In today’s issue:
— Carbon prices to hit €100, triggering new era of debate in Europe
— How President Biden used the new climate bill to work around the Supreme Court
— The economic impact of China’s heatwave could be worse than possibly imagined
— One month after Biden visit, Saudi’s mull oil production cuts
— Candela, Polestar in milestone electric boat deal
The August surge in natural gas prices tied to Russia’s threat to cut Europe off this winter is causing economic monsoons throughout the global economy. One of them is that corresponding carbon credit prices are approaching €100 ($99.8) for the first time, a milestone sure to spark a new era of debate on the cost of carbon pollution.
Prices briefly topped €98 on Friday and have since backed off, but in the past two years they have more than tripled, as big European polluters buy more carbon credits on the European Trading System (ETS). They do this in large part to pay for having to turn on coal plants again in the face of rising natural gas prices.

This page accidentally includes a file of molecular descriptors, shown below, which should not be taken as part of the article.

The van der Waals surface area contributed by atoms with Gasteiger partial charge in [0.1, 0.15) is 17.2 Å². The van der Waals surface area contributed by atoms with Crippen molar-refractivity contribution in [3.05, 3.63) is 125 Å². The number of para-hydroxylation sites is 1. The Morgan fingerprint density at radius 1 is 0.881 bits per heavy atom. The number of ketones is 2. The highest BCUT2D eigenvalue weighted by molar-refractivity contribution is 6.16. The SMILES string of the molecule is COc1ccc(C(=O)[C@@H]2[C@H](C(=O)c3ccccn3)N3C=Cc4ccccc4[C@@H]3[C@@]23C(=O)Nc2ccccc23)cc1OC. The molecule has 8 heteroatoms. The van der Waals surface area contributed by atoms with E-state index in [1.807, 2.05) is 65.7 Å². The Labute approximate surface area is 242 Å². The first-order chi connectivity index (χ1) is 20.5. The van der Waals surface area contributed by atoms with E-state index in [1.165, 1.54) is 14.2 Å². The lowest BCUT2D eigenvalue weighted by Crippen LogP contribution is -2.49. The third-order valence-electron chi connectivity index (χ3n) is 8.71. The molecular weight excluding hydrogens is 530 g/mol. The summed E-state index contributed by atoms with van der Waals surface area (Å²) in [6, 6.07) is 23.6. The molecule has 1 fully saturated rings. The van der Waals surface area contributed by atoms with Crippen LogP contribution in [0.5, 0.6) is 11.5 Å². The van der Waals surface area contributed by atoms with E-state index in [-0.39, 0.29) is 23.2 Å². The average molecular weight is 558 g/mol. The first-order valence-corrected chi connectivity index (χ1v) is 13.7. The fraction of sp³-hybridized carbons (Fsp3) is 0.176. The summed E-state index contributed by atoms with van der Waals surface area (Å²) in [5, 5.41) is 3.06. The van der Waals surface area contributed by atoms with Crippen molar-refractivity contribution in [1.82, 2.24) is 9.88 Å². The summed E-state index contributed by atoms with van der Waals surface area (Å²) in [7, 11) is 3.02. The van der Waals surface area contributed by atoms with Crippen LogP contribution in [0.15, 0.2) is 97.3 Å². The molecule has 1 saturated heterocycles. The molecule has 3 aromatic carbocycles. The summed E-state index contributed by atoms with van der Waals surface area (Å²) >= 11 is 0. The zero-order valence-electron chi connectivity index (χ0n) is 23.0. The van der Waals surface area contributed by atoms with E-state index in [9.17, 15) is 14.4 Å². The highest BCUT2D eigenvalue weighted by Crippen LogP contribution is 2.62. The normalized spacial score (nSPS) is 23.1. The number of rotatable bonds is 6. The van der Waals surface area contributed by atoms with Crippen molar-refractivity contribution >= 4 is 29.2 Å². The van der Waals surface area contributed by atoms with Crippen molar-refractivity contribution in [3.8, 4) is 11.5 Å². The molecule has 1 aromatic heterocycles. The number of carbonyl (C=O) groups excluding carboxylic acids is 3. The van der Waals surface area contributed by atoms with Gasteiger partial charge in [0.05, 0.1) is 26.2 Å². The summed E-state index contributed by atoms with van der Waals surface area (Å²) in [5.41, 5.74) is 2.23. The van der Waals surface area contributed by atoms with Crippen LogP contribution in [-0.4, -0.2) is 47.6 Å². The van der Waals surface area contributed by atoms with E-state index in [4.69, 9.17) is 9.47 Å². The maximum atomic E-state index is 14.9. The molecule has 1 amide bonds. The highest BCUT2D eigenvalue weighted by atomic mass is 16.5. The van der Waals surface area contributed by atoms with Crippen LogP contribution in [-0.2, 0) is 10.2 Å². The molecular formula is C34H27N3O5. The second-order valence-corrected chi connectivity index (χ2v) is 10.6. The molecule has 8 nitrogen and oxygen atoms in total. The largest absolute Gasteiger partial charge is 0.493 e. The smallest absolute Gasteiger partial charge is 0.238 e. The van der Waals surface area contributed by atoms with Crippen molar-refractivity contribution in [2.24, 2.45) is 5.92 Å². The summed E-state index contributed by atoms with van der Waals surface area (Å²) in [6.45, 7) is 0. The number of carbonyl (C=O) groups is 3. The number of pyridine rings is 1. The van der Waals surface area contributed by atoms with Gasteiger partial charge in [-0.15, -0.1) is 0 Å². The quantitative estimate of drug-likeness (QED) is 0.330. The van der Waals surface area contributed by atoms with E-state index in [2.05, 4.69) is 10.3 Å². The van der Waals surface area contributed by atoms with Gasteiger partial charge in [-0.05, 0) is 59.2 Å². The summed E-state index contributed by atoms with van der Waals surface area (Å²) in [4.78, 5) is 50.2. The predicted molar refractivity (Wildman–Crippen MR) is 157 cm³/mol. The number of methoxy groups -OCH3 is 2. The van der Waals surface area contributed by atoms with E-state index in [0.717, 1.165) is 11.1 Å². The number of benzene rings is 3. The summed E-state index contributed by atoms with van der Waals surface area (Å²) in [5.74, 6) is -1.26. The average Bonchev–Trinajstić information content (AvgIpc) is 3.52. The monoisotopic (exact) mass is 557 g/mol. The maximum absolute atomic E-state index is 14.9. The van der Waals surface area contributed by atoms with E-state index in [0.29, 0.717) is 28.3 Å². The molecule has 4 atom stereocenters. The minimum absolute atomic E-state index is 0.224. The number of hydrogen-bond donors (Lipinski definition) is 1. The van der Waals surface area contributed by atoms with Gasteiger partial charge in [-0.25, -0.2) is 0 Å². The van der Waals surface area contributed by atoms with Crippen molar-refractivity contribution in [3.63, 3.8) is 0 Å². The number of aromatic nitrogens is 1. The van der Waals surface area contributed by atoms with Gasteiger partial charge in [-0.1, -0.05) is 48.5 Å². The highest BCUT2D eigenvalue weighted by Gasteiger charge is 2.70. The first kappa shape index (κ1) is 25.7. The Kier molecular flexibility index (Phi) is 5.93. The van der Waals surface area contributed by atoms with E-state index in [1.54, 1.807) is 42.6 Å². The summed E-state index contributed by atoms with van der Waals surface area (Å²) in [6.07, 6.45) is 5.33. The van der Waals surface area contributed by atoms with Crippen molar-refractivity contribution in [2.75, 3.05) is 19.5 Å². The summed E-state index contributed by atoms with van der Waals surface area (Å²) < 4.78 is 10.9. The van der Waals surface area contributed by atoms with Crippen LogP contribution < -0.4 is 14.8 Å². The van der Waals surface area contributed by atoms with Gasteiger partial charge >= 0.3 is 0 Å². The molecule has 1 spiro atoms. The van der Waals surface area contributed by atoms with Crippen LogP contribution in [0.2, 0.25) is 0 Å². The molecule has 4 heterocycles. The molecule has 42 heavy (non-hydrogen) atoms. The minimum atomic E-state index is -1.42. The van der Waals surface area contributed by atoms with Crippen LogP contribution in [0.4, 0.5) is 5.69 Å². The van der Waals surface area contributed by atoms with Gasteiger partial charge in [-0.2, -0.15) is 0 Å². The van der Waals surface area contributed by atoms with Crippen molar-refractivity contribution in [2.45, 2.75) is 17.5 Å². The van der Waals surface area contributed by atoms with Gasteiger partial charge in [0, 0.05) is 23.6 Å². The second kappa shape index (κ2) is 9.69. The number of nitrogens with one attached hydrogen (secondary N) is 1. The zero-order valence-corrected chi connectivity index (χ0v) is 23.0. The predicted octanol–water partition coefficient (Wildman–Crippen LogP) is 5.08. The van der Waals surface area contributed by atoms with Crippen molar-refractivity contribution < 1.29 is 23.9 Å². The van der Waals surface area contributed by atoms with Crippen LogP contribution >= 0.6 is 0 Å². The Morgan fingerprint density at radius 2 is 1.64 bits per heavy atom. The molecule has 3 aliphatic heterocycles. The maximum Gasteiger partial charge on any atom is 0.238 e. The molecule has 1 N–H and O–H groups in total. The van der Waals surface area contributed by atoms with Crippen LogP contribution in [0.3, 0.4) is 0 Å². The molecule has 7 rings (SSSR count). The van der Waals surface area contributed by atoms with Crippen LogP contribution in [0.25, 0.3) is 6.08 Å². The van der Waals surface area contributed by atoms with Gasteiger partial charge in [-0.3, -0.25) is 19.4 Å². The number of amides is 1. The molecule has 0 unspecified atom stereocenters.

The rise threatens Europe’s bold plan to cut carbon emissions by 55% by 2030, as some countries say the costs are too high for them and level charges of market manipulation by speculators, a predictable complaint in any market when prices soar. But higher carbon prices also yield benefits, including making technologies such as carbon storage and removal, or hydrogen production from renewable energy, more competitive.
As natural gas prices hit $10 per million British Thermal Units (BTUs) today for the first time in 14 years, we should expect carbon credits on the ETS to hit €100 soon. They are also approaching £100 ($118) on the new London exchange, according to researcher Ember. (See charts: EU Carbon Price Tracker)
Against this backdrop, it’s difficult to envision a major economic step forward in Europe before the winter. But the long-term benefits of rising carbon prices in fighting global warming are at last starting to appear on the horizon.
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